So, whether you are a filmmaker or not, every business, the entire economy in fact, thrives when there is a less concentrated distribution of income.

And it doesn't start with governments. Governments reflect the attitude of the citizens that elect them (...allegedly).

It doesn't start with companies or with rich people.

It starts with you. And a choice.

People should be paid fairly for what they produce.


People should be paid whatever they can negotiate for what they produce.

What do you believe?

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Thursday, May 15, 2014


I hear this too often.

From musicians. From writers. Even from feature film producers.

'I was born in the wrong era. I should have been born in the good old days. When there were only three TV channels. Only one movie theatre. Only 5 radio stations. I would have been a huge success. It's too chaotic now.'

The power of this 20/20 hindsight is intoxicating.

But before nostalgia overruns your senses, let me ask you this.

In that era of severely limited options for film and content distribution, how would you have pushed your work onto those three TV channels? Or your song onto one of those few radio stations?

With the benefit of being born now, in the relative 'future', you know what would have been popular back then.

But if you are stuck now, unable to break through on our contemporary distribution models with your contemporary thinking, what would have made you any different if you were born in that previous era?

Elvis only thrived because he made music TOTALLY different to his contemporaries. He was an innovator, who thought differently to the era he was in.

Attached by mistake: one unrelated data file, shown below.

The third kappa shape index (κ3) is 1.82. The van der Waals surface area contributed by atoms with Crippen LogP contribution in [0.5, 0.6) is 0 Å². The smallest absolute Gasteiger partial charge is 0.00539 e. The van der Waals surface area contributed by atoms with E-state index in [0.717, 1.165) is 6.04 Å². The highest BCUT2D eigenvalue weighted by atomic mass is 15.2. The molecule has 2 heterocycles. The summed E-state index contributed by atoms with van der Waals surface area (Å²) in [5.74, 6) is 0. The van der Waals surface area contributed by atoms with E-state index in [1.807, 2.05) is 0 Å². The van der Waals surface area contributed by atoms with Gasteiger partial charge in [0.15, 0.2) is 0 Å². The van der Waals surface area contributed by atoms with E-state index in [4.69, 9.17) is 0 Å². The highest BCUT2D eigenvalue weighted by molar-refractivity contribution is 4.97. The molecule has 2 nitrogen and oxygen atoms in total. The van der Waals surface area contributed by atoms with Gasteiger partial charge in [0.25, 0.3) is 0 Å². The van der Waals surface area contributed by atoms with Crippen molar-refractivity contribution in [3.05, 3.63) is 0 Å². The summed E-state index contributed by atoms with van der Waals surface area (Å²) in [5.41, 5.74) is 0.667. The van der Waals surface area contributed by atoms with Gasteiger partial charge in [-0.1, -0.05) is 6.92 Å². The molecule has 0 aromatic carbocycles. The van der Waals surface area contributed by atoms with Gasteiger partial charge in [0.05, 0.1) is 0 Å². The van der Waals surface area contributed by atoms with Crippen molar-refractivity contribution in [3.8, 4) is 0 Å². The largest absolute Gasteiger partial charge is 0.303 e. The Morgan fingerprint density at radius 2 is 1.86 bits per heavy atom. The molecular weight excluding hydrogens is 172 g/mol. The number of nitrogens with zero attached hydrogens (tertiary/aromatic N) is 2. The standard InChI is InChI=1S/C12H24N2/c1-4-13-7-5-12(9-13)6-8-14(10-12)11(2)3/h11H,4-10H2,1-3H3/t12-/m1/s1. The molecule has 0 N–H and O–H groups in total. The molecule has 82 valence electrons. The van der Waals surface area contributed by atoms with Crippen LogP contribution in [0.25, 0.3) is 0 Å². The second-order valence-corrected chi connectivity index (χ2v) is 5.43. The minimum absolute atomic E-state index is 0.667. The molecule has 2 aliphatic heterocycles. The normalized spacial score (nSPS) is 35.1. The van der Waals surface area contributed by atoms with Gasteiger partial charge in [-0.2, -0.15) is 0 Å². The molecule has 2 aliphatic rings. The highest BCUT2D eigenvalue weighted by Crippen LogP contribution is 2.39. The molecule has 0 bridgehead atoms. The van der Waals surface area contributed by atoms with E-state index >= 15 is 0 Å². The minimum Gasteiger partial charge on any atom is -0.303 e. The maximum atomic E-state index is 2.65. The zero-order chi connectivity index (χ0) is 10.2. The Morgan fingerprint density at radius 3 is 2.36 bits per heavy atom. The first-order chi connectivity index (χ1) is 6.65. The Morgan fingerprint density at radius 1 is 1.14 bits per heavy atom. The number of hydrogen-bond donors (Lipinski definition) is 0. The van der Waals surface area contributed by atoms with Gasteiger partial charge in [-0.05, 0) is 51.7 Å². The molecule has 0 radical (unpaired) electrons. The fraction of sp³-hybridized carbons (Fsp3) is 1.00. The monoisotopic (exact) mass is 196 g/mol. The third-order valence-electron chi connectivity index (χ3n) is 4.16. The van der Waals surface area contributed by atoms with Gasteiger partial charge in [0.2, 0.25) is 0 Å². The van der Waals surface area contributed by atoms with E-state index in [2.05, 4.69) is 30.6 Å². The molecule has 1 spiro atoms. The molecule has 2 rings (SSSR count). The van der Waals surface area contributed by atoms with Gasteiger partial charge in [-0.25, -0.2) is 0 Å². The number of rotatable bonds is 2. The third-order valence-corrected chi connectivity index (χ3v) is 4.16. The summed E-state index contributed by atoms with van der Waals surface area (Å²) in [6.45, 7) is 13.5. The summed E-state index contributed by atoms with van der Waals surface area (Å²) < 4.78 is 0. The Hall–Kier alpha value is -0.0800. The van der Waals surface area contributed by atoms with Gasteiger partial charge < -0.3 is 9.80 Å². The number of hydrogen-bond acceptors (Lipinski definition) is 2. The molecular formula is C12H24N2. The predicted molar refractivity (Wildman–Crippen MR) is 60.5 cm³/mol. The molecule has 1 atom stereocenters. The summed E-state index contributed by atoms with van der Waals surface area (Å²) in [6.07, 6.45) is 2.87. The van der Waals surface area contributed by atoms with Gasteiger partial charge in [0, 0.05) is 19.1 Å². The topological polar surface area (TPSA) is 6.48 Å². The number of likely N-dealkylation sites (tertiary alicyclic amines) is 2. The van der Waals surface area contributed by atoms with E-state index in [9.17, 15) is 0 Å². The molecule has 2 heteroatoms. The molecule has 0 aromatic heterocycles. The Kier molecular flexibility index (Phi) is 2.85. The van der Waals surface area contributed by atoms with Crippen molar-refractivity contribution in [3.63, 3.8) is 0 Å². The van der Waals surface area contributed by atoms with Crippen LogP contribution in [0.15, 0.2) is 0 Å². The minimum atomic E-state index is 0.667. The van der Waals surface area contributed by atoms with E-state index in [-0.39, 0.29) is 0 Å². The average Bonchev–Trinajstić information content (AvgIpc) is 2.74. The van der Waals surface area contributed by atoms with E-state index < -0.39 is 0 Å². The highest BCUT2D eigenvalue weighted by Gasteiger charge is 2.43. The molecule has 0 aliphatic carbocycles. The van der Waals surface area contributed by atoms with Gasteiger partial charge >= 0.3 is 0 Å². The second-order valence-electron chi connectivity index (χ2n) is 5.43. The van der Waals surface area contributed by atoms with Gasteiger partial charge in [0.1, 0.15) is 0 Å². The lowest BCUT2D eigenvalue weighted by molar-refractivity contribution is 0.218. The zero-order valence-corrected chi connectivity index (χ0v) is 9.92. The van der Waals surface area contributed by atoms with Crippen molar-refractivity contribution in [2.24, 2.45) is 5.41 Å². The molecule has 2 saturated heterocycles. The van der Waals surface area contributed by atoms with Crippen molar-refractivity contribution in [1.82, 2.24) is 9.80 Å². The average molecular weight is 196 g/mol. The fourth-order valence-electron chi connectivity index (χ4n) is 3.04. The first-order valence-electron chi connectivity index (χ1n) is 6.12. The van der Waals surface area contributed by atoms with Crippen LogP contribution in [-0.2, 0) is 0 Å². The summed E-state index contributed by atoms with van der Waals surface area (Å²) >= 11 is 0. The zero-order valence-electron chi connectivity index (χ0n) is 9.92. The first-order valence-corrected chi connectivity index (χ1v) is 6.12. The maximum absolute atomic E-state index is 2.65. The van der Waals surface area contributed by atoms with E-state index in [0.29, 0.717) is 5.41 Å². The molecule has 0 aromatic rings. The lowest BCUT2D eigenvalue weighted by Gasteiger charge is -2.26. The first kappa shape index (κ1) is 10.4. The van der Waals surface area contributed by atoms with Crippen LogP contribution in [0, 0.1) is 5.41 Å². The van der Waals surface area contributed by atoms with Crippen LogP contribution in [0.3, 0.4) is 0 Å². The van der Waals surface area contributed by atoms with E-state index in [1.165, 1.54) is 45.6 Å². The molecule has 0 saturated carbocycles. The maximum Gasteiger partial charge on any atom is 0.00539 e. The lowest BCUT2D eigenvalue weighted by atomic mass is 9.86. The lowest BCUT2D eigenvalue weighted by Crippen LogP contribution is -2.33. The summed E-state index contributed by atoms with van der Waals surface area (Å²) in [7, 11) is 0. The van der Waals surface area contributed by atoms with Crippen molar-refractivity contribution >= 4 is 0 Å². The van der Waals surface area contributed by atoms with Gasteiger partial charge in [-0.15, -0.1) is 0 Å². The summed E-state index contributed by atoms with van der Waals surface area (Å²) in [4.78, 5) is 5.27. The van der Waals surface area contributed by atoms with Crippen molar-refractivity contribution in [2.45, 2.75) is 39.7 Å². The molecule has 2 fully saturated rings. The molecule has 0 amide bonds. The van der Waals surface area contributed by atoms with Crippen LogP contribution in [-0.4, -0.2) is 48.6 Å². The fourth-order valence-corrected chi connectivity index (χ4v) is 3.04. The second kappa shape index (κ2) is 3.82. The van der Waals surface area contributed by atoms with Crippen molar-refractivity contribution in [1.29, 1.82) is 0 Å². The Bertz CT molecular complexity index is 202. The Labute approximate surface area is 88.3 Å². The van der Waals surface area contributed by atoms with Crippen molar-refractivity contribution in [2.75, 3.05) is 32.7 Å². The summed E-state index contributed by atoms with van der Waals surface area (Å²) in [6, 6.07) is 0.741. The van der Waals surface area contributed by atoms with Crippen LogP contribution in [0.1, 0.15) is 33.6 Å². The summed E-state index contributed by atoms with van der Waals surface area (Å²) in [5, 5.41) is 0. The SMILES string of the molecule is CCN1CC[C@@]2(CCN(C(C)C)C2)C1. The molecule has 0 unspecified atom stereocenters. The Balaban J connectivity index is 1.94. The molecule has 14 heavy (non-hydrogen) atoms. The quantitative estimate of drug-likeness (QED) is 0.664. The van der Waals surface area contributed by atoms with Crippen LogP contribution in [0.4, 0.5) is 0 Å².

It was not the limited portals for people to reach Elvis' music that created his success. Just like it's not the scale of opportunities that dictates your success now, it's your mindset to make something that breaks through.

Which brings us to an immutable truth. I'm sorry to tell you, but if you are stuck now, unable to engineer your break, you would have been just as stuck in the 50's.

The beauty of such a challenging revelation is that you are now in an era where new approaches can break through to new audiences, purely because there are MORE than three channels, one theatre and five radio stations.

The magic is in thinking differently. Changing your approach. Refreshing and challenging your mindset to create your best work.

And the best part of this situation is that you have no choice.

Because the past is over.

Time to look forward instead.

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Monday, May 12, 2014


It's hard being alone sometimes.

We are, to varying shades, social animals. We crave connection, even if it's with just one person.